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Jun 10, 2024, 9:07am EDT
Middle East
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Semafor Signals

Iran selects six hardliner presidential candidates in ‘predictable’ election campaign

Insights from the Middle East Eye, Iran International, The Economist, and Financial Times

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Mohammad Baqer Qalibaf. Wikimedia Commons
Frontrunner candidate Mohammad Baqer Qalibaf. Wikimedia Commons
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The News

Iranian authorities approved six mostly hardline candidates to run in this month’s presidential election in a campaign analysts say will herald few surprises.

Iran is facing a possible succession crisis after President Ebrahim Raisi was killed in a helicopter crash last month, triggering the snap election. Raisi was expected to succeed Ayatollah Ali Khamenei as supreme leader. Mohammad Baqer Qalibaf, a former military commander and relative of Khamenei, is favored to win the presidential vote. But as Qalibaf is not a cleric, like Raisi, he is unlikely to succeed Khamenei. The favorite to succeed Khamenei is now his own son.

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SIGNALS

Semafor Signals: Global insights on today's biggest stories.

Iran establishment prefers weak presidents

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Source:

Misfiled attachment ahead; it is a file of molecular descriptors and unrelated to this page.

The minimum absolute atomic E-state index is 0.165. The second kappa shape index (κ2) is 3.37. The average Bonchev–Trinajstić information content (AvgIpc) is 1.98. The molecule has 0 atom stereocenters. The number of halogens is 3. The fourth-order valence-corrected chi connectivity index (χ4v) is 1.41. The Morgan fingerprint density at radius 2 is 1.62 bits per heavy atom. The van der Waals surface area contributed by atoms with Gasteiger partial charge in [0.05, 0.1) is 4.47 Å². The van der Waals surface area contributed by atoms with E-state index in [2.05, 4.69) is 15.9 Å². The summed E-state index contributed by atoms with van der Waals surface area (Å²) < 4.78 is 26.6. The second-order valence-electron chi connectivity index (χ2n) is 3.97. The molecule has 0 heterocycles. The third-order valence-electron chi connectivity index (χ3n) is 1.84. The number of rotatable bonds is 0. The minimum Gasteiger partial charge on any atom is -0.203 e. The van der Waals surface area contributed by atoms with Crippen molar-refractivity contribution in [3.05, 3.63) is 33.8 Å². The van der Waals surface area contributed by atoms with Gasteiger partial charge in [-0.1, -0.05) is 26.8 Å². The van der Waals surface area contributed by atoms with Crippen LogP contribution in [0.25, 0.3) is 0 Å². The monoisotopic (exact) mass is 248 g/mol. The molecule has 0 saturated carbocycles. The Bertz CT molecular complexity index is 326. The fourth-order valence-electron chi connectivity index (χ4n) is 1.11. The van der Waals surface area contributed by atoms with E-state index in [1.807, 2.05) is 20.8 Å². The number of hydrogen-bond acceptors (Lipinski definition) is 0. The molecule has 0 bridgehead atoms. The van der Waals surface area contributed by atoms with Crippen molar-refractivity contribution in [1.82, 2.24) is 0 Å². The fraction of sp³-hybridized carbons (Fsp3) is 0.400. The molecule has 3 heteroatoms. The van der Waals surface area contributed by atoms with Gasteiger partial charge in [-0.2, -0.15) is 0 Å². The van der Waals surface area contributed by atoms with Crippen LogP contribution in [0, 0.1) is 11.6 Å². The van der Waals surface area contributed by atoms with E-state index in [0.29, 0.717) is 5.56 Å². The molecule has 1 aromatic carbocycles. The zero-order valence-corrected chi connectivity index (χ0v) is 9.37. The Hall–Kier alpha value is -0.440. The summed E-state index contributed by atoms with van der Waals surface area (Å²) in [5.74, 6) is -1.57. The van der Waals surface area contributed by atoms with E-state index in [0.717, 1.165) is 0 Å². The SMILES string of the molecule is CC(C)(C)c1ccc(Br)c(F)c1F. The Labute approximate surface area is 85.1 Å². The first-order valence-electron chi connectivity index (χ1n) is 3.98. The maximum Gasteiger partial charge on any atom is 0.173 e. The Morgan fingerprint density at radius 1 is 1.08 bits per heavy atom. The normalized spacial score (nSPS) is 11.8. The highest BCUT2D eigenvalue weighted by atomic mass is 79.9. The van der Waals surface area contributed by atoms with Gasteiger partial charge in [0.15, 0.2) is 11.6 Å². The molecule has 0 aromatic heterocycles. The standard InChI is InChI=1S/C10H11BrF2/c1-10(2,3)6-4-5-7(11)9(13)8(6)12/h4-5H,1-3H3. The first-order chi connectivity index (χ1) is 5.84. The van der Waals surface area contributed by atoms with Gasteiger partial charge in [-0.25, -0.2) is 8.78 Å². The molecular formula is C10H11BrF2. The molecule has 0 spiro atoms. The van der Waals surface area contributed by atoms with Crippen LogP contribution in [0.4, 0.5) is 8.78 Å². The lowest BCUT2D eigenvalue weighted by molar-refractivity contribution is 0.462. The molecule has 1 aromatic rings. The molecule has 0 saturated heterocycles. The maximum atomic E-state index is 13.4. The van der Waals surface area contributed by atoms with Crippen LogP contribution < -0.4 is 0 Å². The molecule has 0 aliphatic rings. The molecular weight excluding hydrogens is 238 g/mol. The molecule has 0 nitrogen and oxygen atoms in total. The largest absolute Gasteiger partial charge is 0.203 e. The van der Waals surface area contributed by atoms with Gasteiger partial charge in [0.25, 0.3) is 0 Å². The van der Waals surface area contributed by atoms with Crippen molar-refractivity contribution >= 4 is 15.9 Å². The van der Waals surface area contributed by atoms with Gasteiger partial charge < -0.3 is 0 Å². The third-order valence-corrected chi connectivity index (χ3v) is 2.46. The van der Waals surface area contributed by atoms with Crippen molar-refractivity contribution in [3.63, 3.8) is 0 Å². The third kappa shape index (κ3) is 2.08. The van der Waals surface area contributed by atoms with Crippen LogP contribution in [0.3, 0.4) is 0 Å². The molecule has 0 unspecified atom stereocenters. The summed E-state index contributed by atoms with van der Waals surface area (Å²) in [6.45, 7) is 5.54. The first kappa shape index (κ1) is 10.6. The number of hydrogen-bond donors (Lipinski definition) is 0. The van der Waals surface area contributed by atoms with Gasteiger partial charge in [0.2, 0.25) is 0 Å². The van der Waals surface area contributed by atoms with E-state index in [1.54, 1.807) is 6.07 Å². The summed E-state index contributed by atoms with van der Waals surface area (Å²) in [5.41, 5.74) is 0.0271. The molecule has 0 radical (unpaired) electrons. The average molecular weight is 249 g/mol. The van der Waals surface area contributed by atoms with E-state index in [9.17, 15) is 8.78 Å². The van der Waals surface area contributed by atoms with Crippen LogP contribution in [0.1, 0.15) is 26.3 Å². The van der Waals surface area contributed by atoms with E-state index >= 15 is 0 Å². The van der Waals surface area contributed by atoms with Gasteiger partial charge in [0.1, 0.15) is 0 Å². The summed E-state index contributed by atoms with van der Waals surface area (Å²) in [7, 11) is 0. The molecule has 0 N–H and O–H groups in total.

Middle East Eye

Tehran has prioritized conservative-leaning candidates over reformists, despite sinking voter turnout and disengagement, the Middle East Eye reported. The Iranian establishment prefers candidates that won’t mobilize the public, one political expert explained. “The political faction that is now in favour of the government, in fact, the fundamentalist movement that supports the government, seeks to prevent the formation of a rational space in society for this election. Fundamentalists seek to elect a president even weaker than the previous president under such circumstances,” Mohammad Mohajeri said.

Calls rise among dissidents for boycott

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Source:  
Iran International

Tehran’s critics said the election was “highly engineered” and urged a boycott, UK-based outlet Iran International reported. Iran’s Guardian Council, a 12-person panel that chooses the presidential candidates, allowed just six candidates out of a pool of 80. Calling it a “pseudo-election,” the coalition organization Coordination for a Secular Democratic Republic in Iran called on supporters to reaffirm their commitment to the Woman, Life, Freedom movement that sprung up after the death of 22-year-old Mahsa Amini in police custody nearly two years ago. “The ultimate outcome of the continued existence of this regime is the spread of extremism both within and beyond Iran’s borders,” it said.

Election should leave little room for surprises

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Sources:  
The Economist, The Financial Times

The election is designed to leave little to chance, with reformist candidates excluded, The Economist noted. That virtually guarantees the election of Qalibaf, especially amid high voter dissatisfaction and low-turnout. “The country’s leaders have ensured that the election campaign that begins on Monday to choose [Raisi’s] successor will be as predictable as possible,” the outlet wrote. Two candidates that had promised to move Iran away from its present hardline stance and pursue the easing of US sanctions were among those disqualified, the Financial Times reported.

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